The Status of Intermediaries

Earlier this year, the Law Commission published a Policy Statement explaining the principles that should apply to the question of for whom an intermediary acts in transmitting pre-contract information from consumer to insurer. The Commission has confirmed its intention to include these principles within the Draft 2009 Consumer Bill. The new statutory code will be based largely on the existing law and will have a direct effect in cases concerning faults in the transmission of pre-contractual information in consumer insurance. The Commission has concluded that it is not possible to have a single test; rather who an intermediary acts for must depend on a range of factors. Some factors will be decisive: for example an intermediary will be considered to act for the insurer if the intermediary has authority to bind the insurer to cover or the intermediary is the appointed representative of the insurer.

There will also be persuasive factors which will not be binding but may help the courts in deciding for whom an intermediary acts. Generally, the intermediary will act for the consumer unless there is a close relationship between the intermediary and the insurer, so as to indicate that the insurer has granted the intermediary implied or apparent authority to act on the insurer’s behalf. Persuasive factors suggesting such a close relationship would include where the intermediary only places insurance with a limited number of available insurers or permits the intermediary to brand its services with the insurer’s name. Persuasive factors indicating that an intermediary acts for the consumer would include where the consumer pays the intermediary a fee and where the intermediary undertakes to act in the consumer’s interest by, for example, giving him impartial advice or providing a fair analysis of the market.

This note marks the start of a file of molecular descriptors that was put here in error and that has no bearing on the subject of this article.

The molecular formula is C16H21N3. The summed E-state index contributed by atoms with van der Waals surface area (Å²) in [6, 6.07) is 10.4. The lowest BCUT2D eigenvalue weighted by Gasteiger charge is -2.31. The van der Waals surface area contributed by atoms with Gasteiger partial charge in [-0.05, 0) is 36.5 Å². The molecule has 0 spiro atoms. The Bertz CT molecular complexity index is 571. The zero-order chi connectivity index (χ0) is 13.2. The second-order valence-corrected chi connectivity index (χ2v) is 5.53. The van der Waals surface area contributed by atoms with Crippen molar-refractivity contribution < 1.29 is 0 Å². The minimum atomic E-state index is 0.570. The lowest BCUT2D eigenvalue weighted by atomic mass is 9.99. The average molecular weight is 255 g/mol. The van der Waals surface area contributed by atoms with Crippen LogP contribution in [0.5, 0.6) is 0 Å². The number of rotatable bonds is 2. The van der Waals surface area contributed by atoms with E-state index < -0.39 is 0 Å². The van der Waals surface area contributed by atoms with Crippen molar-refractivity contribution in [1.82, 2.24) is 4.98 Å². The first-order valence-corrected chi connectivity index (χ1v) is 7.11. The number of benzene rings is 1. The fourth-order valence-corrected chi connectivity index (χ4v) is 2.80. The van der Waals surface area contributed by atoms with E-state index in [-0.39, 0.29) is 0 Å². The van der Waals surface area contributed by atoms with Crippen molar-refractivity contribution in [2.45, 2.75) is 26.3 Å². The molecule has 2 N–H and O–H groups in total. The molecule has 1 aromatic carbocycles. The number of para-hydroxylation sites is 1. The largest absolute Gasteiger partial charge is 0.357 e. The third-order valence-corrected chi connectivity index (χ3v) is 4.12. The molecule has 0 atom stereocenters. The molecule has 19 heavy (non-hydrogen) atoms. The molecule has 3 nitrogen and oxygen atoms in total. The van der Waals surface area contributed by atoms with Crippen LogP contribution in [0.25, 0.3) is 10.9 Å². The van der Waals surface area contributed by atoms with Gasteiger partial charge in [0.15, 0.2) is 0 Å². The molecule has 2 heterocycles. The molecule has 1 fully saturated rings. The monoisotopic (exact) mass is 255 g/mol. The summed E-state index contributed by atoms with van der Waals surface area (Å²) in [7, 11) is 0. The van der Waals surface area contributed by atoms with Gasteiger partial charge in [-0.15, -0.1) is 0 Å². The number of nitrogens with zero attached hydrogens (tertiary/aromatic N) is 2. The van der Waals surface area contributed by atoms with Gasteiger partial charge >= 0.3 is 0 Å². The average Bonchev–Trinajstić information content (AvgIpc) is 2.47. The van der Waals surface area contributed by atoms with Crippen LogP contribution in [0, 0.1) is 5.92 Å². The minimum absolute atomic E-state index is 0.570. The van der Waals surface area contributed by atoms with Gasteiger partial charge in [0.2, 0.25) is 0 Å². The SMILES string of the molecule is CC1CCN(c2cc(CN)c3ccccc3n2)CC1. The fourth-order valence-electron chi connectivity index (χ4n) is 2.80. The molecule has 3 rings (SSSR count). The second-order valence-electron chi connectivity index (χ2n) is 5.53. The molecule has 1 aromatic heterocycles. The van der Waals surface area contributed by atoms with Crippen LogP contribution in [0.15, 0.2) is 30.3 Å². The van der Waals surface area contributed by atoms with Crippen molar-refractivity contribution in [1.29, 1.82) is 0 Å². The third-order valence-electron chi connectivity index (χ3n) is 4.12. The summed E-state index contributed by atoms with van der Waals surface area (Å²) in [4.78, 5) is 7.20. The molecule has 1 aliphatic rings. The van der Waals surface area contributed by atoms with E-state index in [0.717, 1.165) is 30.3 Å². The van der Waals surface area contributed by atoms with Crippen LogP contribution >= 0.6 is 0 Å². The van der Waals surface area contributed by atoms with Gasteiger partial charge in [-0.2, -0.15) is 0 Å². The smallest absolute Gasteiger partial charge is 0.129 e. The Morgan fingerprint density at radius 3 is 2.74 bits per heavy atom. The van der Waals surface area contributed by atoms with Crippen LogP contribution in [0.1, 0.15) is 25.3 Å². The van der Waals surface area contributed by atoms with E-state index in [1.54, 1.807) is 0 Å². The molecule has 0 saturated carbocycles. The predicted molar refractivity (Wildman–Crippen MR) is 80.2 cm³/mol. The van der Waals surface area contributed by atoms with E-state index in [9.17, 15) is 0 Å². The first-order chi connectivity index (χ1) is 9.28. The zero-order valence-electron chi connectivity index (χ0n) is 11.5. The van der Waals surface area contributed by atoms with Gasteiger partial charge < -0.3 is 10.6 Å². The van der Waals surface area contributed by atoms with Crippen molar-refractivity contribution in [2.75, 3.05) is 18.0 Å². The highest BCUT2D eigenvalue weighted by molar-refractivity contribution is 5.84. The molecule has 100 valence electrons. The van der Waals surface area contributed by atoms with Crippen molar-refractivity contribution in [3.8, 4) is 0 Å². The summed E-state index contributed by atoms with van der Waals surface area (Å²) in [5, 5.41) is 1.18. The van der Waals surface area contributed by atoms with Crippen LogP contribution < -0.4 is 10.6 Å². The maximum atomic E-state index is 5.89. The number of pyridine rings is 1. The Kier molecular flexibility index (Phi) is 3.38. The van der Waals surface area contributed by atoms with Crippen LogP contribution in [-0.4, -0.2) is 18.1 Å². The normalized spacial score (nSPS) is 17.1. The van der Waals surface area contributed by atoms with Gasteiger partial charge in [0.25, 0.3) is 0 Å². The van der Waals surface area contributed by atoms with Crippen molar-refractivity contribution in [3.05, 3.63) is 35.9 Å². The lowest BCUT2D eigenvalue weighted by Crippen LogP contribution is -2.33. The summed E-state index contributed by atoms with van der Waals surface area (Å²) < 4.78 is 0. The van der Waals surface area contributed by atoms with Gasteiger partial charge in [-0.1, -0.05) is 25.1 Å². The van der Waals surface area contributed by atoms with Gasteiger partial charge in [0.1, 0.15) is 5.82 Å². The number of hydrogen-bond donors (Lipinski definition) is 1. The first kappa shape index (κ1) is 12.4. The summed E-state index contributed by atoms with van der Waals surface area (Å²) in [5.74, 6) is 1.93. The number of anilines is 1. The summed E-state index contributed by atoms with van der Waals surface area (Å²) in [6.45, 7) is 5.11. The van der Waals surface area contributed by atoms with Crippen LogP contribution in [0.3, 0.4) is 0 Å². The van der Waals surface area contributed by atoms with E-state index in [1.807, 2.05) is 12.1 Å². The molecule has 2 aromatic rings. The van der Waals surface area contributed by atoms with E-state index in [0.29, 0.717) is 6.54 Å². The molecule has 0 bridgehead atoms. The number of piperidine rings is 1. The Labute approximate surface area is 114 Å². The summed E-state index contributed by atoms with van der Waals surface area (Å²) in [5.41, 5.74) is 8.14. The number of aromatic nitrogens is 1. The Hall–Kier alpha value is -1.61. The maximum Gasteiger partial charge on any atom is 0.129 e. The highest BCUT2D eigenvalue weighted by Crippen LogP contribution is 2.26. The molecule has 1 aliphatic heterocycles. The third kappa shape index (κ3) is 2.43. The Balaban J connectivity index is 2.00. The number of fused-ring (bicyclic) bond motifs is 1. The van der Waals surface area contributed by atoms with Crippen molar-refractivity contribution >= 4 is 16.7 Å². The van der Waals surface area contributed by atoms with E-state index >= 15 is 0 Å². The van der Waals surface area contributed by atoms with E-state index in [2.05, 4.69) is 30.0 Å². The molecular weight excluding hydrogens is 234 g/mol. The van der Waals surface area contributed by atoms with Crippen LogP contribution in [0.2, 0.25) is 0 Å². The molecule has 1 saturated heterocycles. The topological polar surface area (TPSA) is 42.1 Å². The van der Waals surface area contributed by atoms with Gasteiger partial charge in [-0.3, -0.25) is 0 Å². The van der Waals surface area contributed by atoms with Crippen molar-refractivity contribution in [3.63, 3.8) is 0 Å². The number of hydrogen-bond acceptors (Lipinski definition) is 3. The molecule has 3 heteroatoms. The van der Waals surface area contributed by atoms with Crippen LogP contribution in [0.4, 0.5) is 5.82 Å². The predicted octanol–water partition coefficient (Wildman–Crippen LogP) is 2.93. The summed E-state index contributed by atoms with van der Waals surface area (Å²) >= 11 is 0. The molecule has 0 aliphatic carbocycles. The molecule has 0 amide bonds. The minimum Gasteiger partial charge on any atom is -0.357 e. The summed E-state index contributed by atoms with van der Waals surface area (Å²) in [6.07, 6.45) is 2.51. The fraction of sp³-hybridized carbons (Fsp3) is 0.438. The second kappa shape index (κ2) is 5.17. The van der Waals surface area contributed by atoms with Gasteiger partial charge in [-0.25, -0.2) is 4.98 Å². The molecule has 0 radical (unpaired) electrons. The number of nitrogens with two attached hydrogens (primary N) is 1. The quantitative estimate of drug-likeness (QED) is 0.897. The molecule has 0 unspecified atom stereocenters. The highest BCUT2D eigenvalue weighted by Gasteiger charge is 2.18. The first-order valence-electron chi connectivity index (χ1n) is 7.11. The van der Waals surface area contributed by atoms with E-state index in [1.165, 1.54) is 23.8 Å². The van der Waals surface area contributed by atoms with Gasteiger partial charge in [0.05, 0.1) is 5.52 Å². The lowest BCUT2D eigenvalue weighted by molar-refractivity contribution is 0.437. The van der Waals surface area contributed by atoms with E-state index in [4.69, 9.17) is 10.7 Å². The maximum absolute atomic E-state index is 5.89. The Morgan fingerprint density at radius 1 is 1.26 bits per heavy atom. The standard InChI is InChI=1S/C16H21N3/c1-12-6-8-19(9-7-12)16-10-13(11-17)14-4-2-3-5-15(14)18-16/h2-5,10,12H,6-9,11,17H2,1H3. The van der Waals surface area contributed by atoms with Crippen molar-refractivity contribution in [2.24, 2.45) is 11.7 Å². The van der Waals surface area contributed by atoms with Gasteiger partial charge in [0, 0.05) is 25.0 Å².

Damages for Late Payment

Failure by insurers to provide a prompt indemnity, for example, following a fire at commercial premises, can lead to disastrous consequences, which can include a total loss of the business. Under English law, there is no recompense, save for the discretionary award of interest which will often not reflect the policyholder’s true loss. In American jurisdictions of course, the position is very different since in most States, the claimant is permitted to seek damages for late or non-payment of insurance money.

The problem arises because in English law, a claim under an insurance policy is a claim for damages and there is no right to damages for late payment of damages, as the Court of Appeal reluctantly found in the key case of Sprung v Royal Insurance (UK) Limited [1997] CLC 70. The Court of Appeal urged there to be early consideration to the reform of the law in similar cases.